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No more parachute appointments

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Jan 07,2013
Public corporations are renowned for parachuting people into executive positions as the practice has become endemic over the last three decades. The Lee Myung-bak administration is no exception and has faced much criticism for such alleged cronyism. The strong backlash against Lee’s ambitious four-rivers restoration project may partly be explained by his controversial way of making appointments. Meanwhile, President-elect Park Geun-hye’s repeated vows not to appoint figures to run state enterprises unless they have demonstrable business expertise bodes well and reflects public sentiment.

Park’s transition team, which officially kicked off yesterday, plans to make this a top priority. One of her aides said the committee is discussing ways to prevent influence-peddling from political bigwigs. Even though this is welcome news, the examples of previous administrations tend to make us more cynical. Despite issuing strong pledges to revamp the appointment system for CEOs of public companies, Lee soon lost the public’s trust by forcibly evicting executives appointed under the administration of his more liberal predecessor Roh Moo-hyun. Instead, it put people loyal to Lee in the top posts. In the second half of its term, the Lee administration could not escape being blasted for favoritism. High-profile cases include the so-called “ko-so-yeong” appointments, referring to three groups who appear to have benefited from Lee’s generosity: Graduates from Korea University; people who, like Lee, attended Somang Church; and those hailing from Yeongnam (regional name for South and North Gyeongsang provinces).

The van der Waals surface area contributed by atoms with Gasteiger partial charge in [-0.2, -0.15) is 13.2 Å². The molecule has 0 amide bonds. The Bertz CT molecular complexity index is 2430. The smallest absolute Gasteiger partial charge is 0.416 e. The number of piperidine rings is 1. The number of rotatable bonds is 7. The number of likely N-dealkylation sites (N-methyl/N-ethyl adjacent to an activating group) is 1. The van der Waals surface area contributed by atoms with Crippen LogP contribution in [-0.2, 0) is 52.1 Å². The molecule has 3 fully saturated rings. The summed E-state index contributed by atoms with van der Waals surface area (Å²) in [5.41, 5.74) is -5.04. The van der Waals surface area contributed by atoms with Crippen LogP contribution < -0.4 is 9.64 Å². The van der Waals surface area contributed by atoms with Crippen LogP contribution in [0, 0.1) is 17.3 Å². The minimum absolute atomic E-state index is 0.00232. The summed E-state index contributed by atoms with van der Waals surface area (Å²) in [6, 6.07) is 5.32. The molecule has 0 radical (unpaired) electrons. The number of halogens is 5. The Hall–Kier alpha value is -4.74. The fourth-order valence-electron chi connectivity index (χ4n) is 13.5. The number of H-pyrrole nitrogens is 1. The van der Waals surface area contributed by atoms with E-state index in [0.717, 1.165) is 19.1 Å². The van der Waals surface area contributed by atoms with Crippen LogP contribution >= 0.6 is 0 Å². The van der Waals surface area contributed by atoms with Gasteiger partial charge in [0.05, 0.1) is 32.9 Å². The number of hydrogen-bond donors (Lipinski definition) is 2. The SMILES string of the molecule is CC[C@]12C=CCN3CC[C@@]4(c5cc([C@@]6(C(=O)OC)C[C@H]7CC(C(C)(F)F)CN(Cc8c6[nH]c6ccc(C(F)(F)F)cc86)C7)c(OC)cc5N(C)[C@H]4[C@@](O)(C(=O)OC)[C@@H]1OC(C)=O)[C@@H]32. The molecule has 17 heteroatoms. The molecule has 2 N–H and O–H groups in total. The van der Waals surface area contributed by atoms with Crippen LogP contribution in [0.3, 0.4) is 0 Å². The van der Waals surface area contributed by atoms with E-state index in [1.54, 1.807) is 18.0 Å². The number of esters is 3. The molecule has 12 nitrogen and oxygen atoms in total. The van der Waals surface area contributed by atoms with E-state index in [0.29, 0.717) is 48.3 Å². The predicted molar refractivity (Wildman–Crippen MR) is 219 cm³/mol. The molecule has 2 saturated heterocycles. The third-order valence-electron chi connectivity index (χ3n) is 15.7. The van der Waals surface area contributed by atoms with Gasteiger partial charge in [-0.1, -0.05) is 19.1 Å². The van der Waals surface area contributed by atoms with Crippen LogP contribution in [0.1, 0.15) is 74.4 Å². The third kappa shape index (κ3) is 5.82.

Meanwhile, public enterprises’ performances went from bad to worse, as seen by the rapid increase of their debt from 249.3 trillion won ($234 billion) in 2007 to 463.5 trillion won by the end of 2011. The Korea Water Resources Corporation and Korea Land and Housing Corporation did not help matters by making available such large funds for various national projects. To end this nefarious practice, the new administration must mend the recruitment system for heads of public entities. Despite its good intentions, the current system has failed due to a number of loopholes it left open for exploitation. No matter how noble it may seem, a system cannot work unless those who use it abide by the rules.

The Park administration must not repeat the same mistakes. It must recognize the disappointing reality and thoroughly review the system, make it more transparent by publicizing candidates’ test scores and inviting experts to make unbiased recommendations of candidates. Only then will the public’s confidence be regained.




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